WASHINGTON, March 28, 2013 /PRNewswire-USNewswire/ -- An analysis of poison control data from nine Midwestern states reveals a complex picture of the range of emergency patients poisoned by legal "designer drugs" known as bath salts, with one being just one day old and an unusually high proportion sick enough to be admitted to the intensive care unit of the hospital. Older users, mostly male, were more likely to inject the drugs and were also more likely to become critically ill, according to a study published online Tuesday in Annals of Emergency Medicine ("A Nine State Analysis of Designer Stimulant, 'Bath Salt,' Hospital Visits Reported to Poison Control Centers") http://tinyurl.com/ce973dt.
"The wide availability of these drugs at gas stations and convenience stores may impart a false sense of security, which surely is what led to the death of a 24-year-old woman who took the drugs before a concert," said lead study author Brandon Warrick, M.D., of Children's Hospital of Michigan Regional Poison Center in Detroit, Mich. "More than 16 percent of patients who came to the ER because of these drugs were in critical condition or died. Even though synthetic or 'designer' drugs can lead to significant outcomes, legislation has been difficult. Kentucky was one of the first states to restrict sale of these drugs, but it turns out to have one of the highest rates of use."
Researchers reviewed data from The National Poison Data System, which reported 1,633 patients seeking emergency care in a nine-state region (Illinois, Indiana, Kentucky, Michigan, Minnesota, North Dakota, Ohio, South Dakota and Wisconsin) in a one-year period (November 1, 2010 through November 30, 2011). Patient ages ranged from 1 day to 61 years and 67.9 percent of users were male. The highest rates of use were reported in Ohio and Kentucky and the lowest rates of use were reported in North Dakota and Wisconsin.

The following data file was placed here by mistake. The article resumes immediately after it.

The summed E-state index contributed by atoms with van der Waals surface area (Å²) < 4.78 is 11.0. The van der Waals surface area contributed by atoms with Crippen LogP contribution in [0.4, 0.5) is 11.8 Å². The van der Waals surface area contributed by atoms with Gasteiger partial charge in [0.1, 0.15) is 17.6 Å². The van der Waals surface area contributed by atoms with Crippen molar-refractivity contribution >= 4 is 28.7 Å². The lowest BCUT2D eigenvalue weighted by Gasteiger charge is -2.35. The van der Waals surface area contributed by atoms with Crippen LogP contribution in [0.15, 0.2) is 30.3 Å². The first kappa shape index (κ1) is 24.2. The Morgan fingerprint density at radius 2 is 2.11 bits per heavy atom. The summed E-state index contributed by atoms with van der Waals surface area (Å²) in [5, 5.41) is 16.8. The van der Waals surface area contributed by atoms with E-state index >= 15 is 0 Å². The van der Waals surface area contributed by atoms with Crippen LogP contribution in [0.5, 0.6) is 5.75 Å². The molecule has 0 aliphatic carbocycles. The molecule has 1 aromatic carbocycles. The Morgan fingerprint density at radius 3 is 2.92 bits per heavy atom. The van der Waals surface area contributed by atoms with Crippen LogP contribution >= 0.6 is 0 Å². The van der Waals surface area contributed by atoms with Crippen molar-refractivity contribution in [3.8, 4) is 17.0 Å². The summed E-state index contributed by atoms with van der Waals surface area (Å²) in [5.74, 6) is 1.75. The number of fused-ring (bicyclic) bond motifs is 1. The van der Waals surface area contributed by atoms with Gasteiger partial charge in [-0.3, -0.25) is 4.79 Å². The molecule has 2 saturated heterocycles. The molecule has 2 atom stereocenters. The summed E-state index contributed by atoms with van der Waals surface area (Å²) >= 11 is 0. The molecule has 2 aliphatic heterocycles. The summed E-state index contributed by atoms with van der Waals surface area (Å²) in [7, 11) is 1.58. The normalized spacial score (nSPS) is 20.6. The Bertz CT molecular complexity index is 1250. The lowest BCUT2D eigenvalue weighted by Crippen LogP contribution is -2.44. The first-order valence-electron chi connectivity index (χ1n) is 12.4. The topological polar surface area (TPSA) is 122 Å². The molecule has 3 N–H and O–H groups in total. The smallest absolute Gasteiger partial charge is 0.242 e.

Nearly half (47.9 percent) of all cases were for patients 18 to 29 years old. Older patients were more likely to inject the drugs and attempt suicide. More than one-quarter (26 percent) of patients combined bath salt use with other drugs, such as opioids, marijuana and alcohol. The drugs were sold as insect repellant, natural stain remover, plant food, ladybug attractant and bath salts.
"Legislation will likely only cause a temporary response and result in the emergence of innovative new chemicals of abuse," said Dr. Warrick. "However, this study highlights the value of poison center surveillance and coordination between health departments to detect and control emerging new drugs of abuse."
Annals of Emergency Medicine is the peer-reviewed scientific journal for the American College of Emergency Physicians, the national medical society representing emergency medicine. ACEP is committed to advancing emergency care through continuing education, research, and public education. Headquartered in Dallas, Texas, ACEP has 53 chapters representing each state, as well as Puerto Rico and the District of Columbia. A Government Services Chapter represents emergency physicians employed by military branches and other government agencies. For more information, visit www.acep.org.
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SOURCE American College of Emergency Physicians (ACEP)